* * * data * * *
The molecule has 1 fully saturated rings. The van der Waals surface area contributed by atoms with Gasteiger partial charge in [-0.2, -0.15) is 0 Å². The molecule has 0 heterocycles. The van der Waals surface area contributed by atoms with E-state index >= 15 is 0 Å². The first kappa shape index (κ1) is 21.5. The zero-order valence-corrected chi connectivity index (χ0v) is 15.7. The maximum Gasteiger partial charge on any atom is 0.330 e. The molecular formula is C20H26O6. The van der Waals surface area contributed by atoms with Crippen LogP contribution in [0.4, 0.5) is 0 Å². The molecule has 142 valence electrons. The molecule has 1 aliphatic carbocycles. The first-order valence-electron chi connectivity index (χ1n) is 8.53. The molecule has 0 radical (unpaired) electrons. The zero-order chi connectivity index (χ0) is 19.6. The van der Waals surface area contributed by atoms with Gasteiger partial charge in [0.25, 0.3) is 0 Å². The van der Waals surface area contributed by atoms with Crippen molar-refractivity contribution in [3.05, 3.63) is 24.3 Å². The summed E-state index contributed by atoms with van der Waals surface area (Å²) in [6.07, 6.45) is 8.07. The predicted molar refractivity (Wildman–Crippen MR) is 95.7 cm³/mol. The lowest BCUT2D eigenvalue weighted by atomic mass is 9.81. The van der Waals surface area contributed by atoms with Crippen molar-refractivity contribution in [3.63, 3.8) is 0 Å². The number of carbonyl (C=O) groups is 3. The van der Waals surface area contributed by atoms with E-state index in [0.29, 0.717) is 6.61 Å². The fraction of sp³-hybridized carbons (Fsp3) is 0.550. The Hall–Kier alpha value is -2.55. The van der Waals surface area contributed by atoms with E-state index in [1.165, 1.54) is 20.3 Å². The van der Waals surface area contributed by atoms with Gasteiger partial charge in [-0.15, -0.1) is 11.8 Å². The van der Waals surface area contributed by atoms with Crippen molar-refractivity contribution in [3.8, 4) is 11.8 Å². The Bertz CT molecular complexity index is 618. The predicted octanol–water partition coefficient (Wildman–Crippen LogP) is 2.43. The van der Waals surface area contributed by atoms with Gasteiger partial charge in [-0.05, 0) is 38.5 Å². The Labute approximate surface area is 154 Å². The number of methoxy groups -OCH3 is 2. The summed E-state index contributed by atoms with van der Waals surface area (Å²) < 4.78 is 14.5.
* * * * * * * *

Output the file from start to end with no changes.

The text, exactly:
The molecule has 1 fully saturated rings. The van der Waals surface area contributed by atoms with Gasteiger partial charge in [-0.2, -0.15) is 0 Å². The molecule has 0 heterocycles. The van der Waals surface area contributed by atoms with E-state index >= 15 is 0 Å². The first kappa shape index (κ1) is 21.5. The zero-order valence-corrected chi connectivity index (χ0v) is 15.7. The maximum Gasteiger partial charge on any atom is 0.330 e. The molecular formula is C20H26O6. The van der Waals surface area contributed by atoms with Crippen LogP contribution in [0.4, 0.5) is 0 Å². The molecule has 142 valence electrons. The molecule has 1 aliphatic carbocycles. The first-order valence-electron chi connectivity index (χ1n) is 8.53. The molecule has 0 radical (unpaired) electrons. The zero-order chi connectivity index (χ0) is 19.6. The van der Waals surface area contributed by atoms with Gasteiger partial charge in [0.25, 0.3) is 0 Å². The van der Waals surface area contributed by atoms with Crippen molar-refractivity contribution in [3.05, 3.63) is 24.3 Å². The summed E-state index contributed by atoms with van der Waals surface area (Å²) in [6.07, 6.45) is 8.07. The predicted molar refractivity (Wildman–Crippen MR) is 95.7 cm³/mol. The lowest BCUT2D eigenvalue weighted by atomic mass is 9.81. The van der Waals surface area contributed by atoms with Crippen molar-refractivity contribution in [3.63, 3.8) is 0 Å². The number of carbonyl (C=O) groups is 3. The van der Waals surface area contributed by atoms with E-state index in [0.29, 0.717) is 6.61 Å². The fraction of sp³-hybridized carbons (Fsp3) is 0.550. The Hall–Kier alpha value is -2.55. The van der Waals surface area contributed by atoms with E-state index in [1.165, 1.54) is 20.3 Å². The van der Waals surface area contributed by atoms with Gasteiger partial charge in [-0.15, -0.1) is 11.8 Å². The van der Waals surface area contributed by atoms with Crippen molar-refractivity contribution in [3.8, 4) is 11.8 Å². The Bertz CT molecular complexity index is 618. The predicted octanol–water partition coefficient (Wildman–Crippen LogP) is 2.43. The van der Waals surface area contributed by atoms with Gasteiger partial charge in [-0.05, 0) is 38.5 Å². The Labute approximate surface area is 154 Å². The number of methoxy groups -OCH3 is 2. The summed E-state index contributed by atoms with van der Waals surface area (Å²) < 4.78 is 14.5.